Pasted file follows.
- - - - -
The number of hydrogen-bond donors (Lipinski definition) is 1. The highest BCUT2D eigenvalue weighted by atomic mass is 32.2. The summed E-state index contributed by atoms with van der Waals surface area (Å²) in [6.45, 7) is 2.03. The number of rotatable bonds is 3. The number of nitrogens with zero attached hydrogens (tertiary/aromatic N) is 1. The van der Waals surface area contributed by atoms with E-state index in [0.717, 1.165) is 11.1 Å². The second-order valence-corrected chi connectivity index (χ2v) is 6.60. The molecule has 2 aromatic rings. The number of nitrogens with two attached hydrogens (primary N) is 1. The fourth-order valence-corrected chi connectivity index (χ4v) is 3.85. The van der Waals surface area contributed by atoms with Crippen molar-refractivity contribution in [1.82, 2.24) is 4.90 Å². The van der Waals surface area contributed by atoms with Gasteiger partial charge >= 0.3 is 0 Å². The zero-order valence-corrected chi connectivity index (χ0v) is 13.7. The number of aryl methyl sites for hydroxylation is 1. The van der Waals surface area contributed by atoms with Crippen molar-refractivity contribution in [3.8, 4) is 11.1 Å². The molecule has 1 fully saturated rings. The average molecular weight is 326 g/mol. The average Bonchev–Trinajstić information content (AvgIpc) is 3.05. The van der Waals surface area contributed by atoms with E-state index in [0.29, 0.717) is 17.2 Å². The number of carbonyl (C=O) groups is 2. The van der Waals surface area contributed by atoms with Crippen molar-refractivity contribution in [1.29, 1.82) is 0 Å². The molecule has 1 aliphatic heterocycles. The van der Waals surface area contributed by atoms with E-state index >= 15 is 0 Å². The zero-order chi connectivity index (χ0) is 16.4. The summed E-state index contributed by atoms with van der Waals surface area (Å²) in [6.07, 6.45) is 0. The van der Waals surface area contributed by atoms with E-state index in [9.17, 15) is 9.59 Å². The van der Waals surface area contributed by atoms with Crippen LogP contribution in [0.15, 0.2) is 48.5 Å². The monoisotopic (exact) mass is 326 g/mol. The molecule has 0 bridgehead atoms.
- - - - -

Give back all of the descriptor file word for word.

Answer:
The number of hydrogen-bond donors (Lipinski definition) is 1. The highest BCUT2D eigenvalue weighted by atomic mass is 32.2. The summed E-state index contributed by atoms with van der Waals surface area (Å²) in [6.45, 7) is 2.03. The number of rotatable bonds is 3. The number of nitrogens with zero attached hydrogens (tertiary/aromatic N) is 1. The van der Waals surface area contributed by atoms with E-state index in [0.717, 1.165) is 11.1 Å². The second-order valence-corrected chi connectivity index (χ2v) is 6.60. The molecule has 2 aromatic rings. The number of nitrogens with two attached hydrogens (primary N) is 1. The fourth-order valence-corrected chi connectivity index (χ4v) is 3.85. The van der Waals surface area contributed by atoms with Crippen molar-refractivity contribution in [1.82, 2.24) is 4.90 Å². The van der Waals surface area contributed by atoms with Gasteiger partial charge >= 0.3 is 0 Å². The zero-order valence-corrected chi connectivity index (χ0v) is 13.7. The number of aryl methyl sites for hydroxylation is 1. The van der Waals surface area contributed by atoms with Crippen molar-refractivity contribution in [3.8, 4) is 11.1 Å². The molecule has 1 fully saturated rings. The average molecular weight is 326 g/mol. The average Bonchev–Trinajstić information content (AvgIpc) is 3.05. The van der Waals surface area contributed by atoms with E-state index in [0.29, 0.717) is 17.2 Å². The number of carbonyl (C=O) groups is 2. The van der Waals surface area contributed by atoms with Crippen molar-refractivity contribution in [1.29, 1.82) is 0 Å². The molecule has 1 aliphatic heterocycles. The van der Waals surface area contributed by atoms with E-state index >= 15 is 0 Å². The zero-order chi connectivity index (χ0) is 16.4. The summed E-state index contributed by atoms with van der Waals surface area (Å²) in [6.07, 6.45) is 0. The van der Waals surface area contributed by atoms with E-state index in [9.17, 15) is 9.59 Å². The van der Waals surface area contributed by atoms with Crippen LogP contribution in [0.15, 0.2) is 48.5 Å². The monoisotopic (exact) mass is 326 g/mol. The molecule has 0 bridgehead atoms.